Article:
Tuesday, October 2, 2007

"When Johnny comes marching home again..."---For whom or what does the soldier fight?

One of the many drums that the Bush administration has continued to beat is that of the "brave young men and women who are fighting for our freedom and democracy." It has been used as a very sharp, sentimental weapon: when Congress was slow on approving funds for the war, when morale and support for the war in general begins to weaken and when there is a tide of an angry and tired public which questions the overall legitimacy of this war, the war machine spits out a couple of televised meetings with the families of fallen soldiers or shows video of Bush's latest visit to a military base. As I mentioned in an earlier post, support for this war means everything to the Bush administration. They will stop at nothing to create it and/or find more of it. If there's no support, John and Jane Citizen may see this war for what it truly is and may take some serious action to get us the hell out of there (losing votes is devastating).

In August Rep. Lindsey Graham-R attempted to debate the Iraq question with Democrat Senator Jim Webb on Meet the Press. One of Rep. Graham's talking points was a very tired one, and a very misunderstood one: that more and more soldiers are reenlisting to go back to Iraq and fight after redeployment or injury. Now, Sen. Webb, a Vietnam veteran himself, could have slammed him on that remark. I was surprised he didn't. But then again, what I'm about to discuss in this blog entry rarely attracts any debate. It would be not only unpopular but the subject alone requires an enormous amount of concentration and comprehension, which in the age of excitement can be annoying.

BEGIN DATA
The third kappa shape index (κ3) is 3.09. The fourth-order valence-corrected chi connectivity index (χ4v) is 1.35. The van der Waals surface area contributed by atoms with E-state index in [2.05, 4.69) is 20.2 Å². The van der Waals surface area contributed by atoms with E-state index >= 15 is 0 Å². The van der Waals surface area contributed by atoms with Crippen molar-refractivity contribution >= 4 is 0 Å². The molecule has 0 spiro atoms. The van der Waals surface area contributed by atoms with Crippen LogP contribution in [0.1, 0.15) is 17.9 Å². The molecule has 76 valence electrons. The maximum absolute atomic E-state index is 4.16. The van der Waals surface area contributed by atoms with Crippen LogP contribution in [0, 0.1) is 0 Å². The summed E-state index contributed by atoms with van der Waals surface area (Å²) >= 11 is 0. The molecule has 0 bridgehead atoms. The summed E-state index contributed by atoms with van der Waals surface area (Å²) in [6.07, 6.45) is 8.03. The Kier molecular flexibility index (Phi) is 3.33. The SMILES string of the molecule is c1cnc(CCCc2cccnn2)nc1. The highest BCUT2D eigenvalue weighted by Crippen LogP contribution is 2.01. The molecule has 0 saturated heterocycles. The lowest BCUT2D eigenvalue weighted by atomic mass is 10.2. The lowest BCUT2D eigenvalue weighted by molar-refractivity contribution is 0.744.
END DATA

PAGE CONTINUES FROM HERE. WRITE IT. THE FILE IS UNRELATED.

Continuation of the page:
One of my faults (so they told me) in graduate school was my occasional overly-simplified explanation of highly intellectual material. I write to be understood, not to play hide-and-seek with the reader. My dream would be to teach a course on the Divine Comedy strictly in the lexicon of the pop culture.
Alright "hip" reader, you're in luck. Today's blog concerns the field of semiotics, which is the study of signs and symbols and their meaning as they relate to communication. I will address this by presenting two psychoanalytic concepts by Jacques Lacan and demonstrate how they can be used to understand why and for what the modern soldier fights.

In 1963 Jacques Lacan gave his famous 11th Seminar entitled, "The Four Fundamental Concepts of Pyschoanalysis." (L'Ecrits) For the first time Lacan proposed a break in the theory of Saussure regarding the concepts of the "signifier" and the "signified".

Let me break this down. Let's use something we all know fairly well, language. A signifier could be the word "cat", not in the sense of feline or what it means to be a cat or to meow, or even what it smells like or feels like, but simply the word, cat. The word cat on paper is simply that, a word. It doesn't have meaning until we give it one. When we give it meaning in our minds is when it becomes the signified. The signified could obviously change and be very different depending on the individual. I say the word cat and some of you think of Garfield, some of you think of a pet you had years ago and some of you think of allergies. Bottom line: there is a book full of signifiers, it's called a dictionary. What you think of when you read a particular word is a signified.

We could also say this: the signifier is the external reality and the signified is the internal reality, right? I mean, cat is generally accepted in our society as a four-legged feline that can be a domestic animal/pet. It purrs, meows and scratches. That is the signifier and in this case seems to be a generally accepted external reality.